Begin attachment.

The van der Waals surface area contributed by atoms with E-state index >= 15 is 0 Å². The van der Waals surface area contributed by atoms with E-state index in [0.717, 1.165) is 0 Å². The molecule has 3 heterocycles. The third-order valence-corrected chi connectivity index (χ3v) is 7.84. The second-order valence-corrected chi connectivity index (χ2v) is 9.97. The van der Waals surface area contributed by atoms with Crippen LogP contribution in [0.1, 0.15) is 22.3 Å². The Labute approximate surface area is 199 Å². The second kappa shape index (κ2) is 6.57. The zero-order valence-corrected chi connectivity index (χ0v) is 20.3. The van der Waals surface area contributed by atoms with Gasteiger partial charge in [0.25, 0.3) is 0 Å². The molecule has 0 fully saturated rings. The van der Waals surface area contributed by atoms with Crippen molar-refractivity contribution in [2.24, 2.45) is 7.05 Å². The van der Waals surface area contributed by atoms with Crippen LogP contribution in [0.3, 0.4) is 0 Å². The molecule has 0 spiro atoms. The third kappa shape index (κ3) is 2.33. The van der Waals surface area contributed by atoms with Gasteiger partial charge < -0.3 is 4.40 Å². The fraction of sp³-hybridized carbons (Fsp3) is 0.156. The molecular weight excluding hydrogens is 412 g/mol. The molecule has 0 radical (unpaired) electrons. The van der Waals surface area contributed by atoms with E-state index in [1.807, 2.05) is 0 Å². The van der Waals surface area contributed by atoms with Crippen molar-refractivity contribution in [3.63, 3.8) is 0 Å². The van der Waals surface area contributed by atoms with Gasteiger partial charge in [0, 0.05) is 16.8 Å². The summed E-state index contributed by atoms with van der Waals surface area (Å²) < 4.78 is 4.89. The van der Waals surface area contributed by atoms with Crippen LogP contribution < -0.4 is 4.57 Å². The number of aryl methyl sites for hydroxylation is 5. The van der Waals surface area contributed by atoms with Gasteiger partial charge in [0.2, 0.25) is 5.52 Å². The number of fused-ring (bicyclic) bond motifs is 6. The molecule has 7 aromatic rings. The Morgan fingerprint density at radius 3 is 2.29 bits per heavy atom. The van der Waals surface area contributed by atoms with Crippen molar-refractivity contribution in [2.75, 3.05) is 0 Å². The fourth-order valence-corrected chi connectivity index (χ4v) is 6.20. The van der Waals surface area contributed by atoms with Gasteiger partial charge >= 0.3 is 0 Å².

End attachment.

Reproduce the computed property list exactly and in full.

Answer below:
The van der Waals surface area contributed by atoms with E-state index >= 15 is 0 Å². The van der Waals surface area contributed by atoms with E-state index in [0.717, 1.165) is 0 Å². The molecule has 3 heterocycles. The third-order valence-corrected chi connectivity index (χ3v) is 7.84. The second-order valence-corrected chi connectivity index (χ2v) is 9.97. The van der Waals surface area contributed by atoms with Crippen LogP contribution in [0.1, 0.15) is 22.3 Å². The Labute approximate surface area is 199 Å². The second kappa shape index (κ2) is 6.57. The zero-order valence-corrected chi connectivity index (χ0v) is 20.3. The van der Waals surface area contributed by atoms with Gasteiger partial charge in [0.25, 0.3) is 0 Å². The molecule has 0 fully saturated rings. The van der Waals surface area contributed by atoms with Crippen molar-refractivity contribution in [2.24, 2.45) is 7.05 Å². The van der Waals surface area contributed by atoms with Crippen LogP contribution in [0.3, 0.4) is 0 Å². The molecule has 0 spiro atoms. The third kappa shape index (κ3) is 2.33. The van der Waals surface area contributed by atoms with Gasteiger partial charge < -0.3 is 4.40 Å². The fraction of sp³-hybridized carbons (Fsp3) is 0.156. The molecular weight excluding hydrogens is 412 g/mol. The molecule has 0 radical (unpaired) electrons. The van der Waals surface area contributed by atoms with E-state index in [1.807, 2.05) is 0 Å². The van der Waals surface area contributed by atoms with Crippen molar-refractivity contribution in [3.63, 3.8) is 0 Å². The van der Waals surface area contributed by atoms with Gasteiger partial charge in [0, 0.05) is 16.8 Å². The summed E-state index contributed by atoms with van der Waals surface area (Å²) < 4.78 is 4.89. The van der Waals surface area contributed by atoms with Crippen LogP contribution < -0.4 is 4.57 Å². The number of aryl methyl sites for hydroxylation is 5. The van der Waals surface area contributed by atoms with Gasteiger partial charge in [0.2, 0.25) is 5.52 Å². The number of fused-ring (bicyclic) bond motifs is 6. The molecule has 7 aromatic rings. The Morgan fingerprint density at radius 3 is 2.29 bits per heavy atom. The van der Waals surface area contributed by atoms with Crippen molar-refractivity contribution in [2.75, 3.05) is 0 Å². The fourth-order valence-corrected chi connectivity index (χ4v) is 6.20. The van der Waals surface area contributed by atoms with Gasteiger partial charge >= 0.3 is 0 Å².